But Curry’s game is mercurial enough to make one wonder if he is due for a rough stretch, and Green is volatile enough that the task of tangling with Leonard and Gasol could put him in consistent foul trouble — or worse if he were to get three more technical foul points, earning a one-game suspension.

If both of those things happen, the Warriors have to hope they can count on Durant, currently reduced to being an extremely tall fan, to fly in for the rescue, putting the team on his back and securing the three-peat. The only problem, of course, is that Durant’s return has been a moving target. Pinning too much hope on a player who has been out since May 8 seems unwise.

As it stands, these two teams are more evenly matched than the average fan might assume, though a combination of top-shelf talent and finals experience should give Golden State a slight advantage. However, if Green is looking for some motivational doubt, there is no need to manufacture it this time around. The Warriors, the first team to play in a fifth consecutive finals since the Celtics appeared in their 10th straight in 1966, are nowhere near a sure thing.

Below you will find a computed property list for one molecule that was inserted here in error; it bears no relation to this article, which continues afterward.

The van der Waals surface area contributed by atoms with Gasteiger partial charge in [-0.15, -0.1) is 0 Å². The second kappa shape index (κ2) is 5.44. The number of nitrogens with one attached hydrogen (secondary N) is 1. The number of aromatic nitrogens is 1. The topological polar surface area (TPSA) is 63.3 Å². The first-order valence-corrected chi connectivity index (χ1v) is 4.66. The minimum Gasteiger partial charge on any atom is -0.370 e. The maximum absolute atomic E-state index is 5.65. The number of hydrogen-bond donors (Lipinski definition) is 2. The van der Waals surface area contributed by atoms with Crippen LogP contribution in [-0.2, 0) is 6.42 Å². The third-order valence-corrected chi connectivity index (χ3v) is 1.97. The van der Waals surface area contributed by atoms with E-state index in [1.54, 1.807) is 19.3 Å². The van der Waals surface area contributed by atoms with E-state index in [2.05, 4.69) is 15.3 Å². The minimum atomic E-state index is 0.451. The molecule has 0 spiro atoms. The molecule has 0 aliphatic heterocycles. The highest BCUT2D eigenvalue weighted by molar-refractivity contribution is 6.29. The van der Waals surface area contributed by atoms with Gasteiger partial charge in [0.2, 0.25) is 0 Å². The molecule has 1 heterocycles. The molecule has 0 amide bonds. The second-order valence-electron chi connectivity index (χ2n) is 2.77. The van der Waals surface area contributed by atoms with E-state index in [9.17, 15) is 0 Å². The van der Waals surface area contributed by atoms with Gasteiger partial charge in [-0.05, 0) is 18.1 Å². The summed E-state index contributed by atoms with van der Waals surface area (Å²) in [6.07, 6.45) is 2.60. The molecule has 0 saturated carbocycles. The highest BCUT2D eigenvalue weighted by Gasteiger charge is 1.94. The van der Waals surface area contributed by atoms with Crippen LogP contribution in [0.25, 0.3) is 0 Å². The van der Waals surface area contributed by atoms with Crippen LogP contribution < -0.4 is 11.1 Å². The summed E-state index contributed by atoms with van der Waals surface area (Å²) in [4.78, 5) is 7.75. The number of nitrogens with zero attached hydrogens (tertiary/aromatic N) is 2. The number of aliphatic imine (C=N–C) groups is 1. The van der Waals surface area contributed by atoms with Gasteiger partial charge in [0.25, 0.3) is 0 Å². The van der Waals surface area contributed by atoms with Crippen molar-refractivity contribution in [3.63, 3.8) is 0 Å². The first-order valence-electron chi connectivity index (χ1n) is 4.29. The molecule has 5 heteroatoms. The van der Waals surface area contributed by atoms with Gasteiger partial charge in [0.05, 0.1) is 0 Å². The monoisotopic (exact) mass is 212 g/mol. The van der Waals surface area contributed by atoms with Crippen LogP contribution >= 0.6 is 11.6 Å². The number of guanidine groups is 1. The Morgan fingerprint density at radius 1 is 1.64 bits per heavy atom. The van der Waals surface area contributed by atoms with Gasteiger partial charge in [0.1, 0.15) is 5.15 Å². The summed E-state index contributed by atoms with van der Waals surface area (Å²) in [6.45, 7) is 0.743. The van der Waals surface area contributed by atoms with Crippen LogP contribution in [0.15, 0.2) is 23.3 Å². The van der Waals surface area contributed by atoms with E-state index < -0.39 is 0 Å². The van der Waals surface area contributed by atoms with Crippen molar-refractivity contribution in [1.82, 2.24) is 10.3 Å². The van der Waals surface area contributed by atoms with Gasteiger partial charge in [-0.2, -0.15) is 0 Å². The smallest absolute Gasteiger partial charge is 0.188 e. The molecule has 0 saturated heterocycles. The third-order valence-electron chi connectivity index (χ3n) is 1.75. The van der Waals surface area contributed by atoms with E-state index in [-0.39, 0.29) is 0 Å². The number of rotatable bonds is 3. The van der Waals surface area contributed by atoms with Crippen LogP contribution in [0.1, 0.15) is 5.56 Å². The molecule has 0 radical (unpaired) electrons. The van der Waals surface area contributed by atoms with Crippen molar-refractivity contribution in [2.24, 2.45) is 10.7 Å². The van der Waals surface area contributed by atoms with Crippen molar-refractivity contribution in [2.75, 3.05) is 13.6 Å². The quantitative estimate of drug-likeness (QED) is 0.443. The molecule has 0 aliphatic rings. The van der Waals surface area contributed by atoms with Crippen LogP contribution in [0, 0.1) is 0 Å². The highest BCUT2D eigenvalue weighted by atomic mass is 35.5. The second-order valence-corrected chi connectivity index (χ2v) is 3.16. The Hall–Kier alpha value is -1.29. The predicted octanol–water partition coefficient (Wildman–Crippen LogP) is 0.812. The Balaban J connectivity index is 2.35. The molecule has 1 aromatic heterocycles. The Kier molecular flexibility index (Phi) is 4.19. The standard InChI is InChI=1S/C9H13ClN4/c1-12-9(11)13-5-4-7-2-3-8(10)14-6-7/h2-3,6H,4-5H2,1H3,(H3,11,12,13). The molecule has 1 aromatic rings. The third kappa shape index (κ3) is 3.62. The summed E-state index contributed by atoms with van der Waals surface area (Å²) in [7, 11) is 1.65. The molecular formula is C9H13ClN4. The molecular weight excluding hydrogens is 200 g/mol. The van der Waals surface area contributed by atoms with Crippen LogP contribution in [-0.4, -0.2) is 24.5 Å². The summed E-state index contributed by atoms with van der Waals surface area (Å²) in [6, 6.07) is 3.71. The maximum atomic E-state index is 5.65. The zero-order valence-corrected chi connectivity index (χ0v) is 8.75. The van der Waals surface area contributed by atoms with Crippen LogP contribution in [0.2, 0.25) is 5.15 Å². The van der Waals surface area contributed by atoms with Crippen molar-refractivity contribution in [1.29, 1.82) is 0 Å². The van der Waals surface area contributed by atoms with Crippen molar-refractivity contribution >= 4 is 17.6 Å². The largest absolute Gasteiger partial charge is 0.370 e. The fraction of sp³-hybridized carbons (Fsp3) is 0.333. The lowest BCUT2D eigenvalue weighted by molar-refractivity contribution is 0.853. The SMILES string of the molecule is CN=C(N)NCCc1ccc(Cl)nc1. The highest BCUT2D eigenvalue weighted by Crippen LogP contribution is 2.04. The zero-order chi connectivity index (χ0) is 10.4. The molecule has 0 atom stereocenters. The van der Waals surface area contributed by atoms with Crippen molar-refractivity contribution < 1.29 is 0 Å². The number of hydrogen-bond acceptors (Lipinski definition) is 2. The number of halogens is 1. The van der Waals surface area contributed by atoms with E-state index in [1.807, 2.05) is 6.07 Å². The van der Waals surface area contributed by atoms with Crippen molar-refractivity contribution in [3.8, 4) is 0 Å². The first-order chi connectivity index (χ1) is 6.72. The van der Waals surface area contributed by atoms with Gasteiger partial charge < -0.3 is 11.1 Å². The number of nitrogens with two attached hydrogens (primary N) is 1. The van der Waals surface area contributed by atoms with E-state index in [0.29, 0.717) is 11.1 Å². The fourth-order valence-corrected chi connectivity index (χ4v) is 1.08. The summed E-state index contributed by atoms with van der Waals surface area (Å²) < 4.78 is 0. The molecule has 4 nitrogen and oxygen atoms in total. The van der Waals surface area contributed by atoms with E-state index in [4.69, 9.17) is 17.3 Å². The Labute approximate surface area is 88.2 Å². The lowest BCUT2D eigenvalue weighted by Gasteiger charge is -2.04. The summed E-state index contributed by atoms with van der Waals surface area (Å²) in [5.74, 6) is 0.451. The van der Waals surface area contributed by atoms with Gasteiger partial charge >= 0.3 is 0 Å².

NCAA Bracket Predictions 2019: Final Four & Championship Picks

March Madness has arrived, and we are here to help you make the best bracket picks. The following is a breakdown of my Final Four picks heading into the NCAA tournament.

One of the first things you notice is that my picks are absent of surprises. March Madness is often pegged as complete craziness, but the truth is the Final Four (even the Elite Eight) is typically full of favorites. Teams like Loyola-Chicago do sneak in from year to year but trying to predict this year’s Cinderella team that will make a deep run is likely to ruin your bracket.